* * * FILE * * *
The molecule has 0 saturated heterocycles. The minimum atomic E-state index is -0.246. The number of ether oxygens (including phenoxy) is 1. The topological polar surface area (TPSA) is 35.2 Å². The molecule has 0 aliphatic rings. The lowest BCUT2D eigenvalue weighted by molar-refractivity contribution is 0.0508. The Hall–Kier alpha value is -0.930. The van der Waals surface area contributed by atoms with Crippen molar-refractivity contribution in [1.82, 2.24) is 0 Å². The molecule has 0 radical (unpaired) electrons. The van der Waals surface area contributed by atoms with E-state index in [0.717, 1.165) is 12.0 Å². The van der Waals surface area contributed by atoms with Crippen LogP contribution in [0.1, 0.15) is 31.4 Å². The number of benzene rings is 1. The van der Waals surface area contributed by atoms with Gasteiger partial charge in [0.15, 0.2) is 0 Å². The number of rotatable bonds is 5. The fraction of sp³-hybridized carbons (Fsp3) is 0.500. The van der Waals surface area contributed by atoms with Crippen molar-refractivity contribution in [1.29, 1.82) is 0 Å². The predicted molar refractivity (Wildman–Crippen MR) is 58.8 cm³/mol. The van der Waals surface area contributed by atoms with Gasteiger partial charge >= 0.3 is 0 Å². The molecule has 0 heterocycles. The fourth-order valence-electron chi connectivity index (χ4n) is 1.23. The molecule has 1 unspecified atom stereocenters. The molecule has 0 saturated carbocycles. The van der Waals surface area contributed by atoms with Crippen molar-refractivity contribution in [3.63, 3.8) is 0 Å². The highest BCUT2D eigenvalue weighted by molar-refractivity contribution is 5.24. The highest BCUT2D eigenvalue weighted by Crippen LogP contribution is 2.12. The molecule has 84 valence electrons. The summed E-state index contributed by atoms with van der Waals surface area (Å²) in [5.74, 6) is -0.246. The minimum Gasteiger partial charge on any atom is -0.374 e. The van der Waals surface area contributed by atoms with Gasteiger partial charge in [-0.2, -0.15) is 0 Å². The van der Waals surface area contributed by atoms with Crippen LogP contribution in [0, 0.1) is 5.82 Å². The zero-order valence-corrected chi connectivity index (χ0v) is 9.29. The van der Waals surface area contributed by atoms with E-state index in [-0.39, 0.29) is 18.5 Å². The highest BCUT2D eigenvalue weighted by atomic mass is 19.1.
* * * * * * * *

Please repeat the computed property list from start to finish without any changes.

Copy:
The molecule has 0 saturated heterocycles. The minimum atomic E-state index is -0.246. The number of ether oxygens (including phenoxy) is 1. The topological polar surface area (TPSA) is 35.2 Å². The molecule has 0 aliphatic rings. The lowest BCUT2D eigenvalue weighted by molar-refractivity contribution is 0.0508. The Hall–Kier alpha value is -0.930. The van der Waals surface area contributed by atoms with Crippen molar-refractivity contribution in [1.82, 2.24) is 0 Å². The molecule has 0 radical (unpaired) electrons. The van der Waals surface area contributed by atoms with E-state index in [0.717, 1.165) is 12.0 Å². The van der Waals surface area contributed by atoms with Crippen LogP contribution in [0.1, 0.15) is 31.4 Å². The number of benzene rings is 1. The van der Waals surface area contributed by atoms with Gasteiger partial charge in [0.15, 0.2) is 0 Å². The number of rotatable bonds is 5. The fraction of sp³-hybridized carbons (Fsp3) is 0.500. The van der Waals surface area contributed by atoms with Crippen molar-refractivity contribution in [1.29, 1.82) is 0 Å². The predicted molar refractivity (Wildman–Crippen MR) is 58.8 cm³/mol. The van der Waals surface area contributed by atoms with Gasteiger partial charge >= 0.3 is 0 Å². The molecule has 0 heterocycles. The fourth-order valence-electron chi connectivity index (χ4n) is 1.23. The molecule has 1 unspecified atom stereocenters. The molecule has 0 saturated carbocycles. The van der Waals surface area contributed by atoms with Crippen molar-refractivity contribution in [3.63, 3.8) is 0 Å². The highest BCUT2D eigenvalue weighted by molar-refractivity contribution is 5.24. The highest BCUT2D eigenvalue weighted by Crippen LogP contribution is 2.12. The molecule has 84 valence electrons. The summed E-state index contributed by atoms with van der Waals surface area (Å²) in [5.74, 6) is -0.246. The minimum Gasteiger partial charge on any atom is -0.374 e. The van der Waals surface area contributed by atoms with Gasteiger partial charge in [-0.2, -0.15) is 0 Å². The van der Waals surface area contributed by atoms with Crippen LogP contribution in [0, 0.1) is 5.82 Å². The zero-order valence-corrected chi connectivity index (χ0v) is 9.29. The van der Waals surface area contributed by atoms with E-state index in [-0.39, 0.29) is 18.5 Å². The highest BCUT2D eigenvalue weighted by atomic mass is 19.1.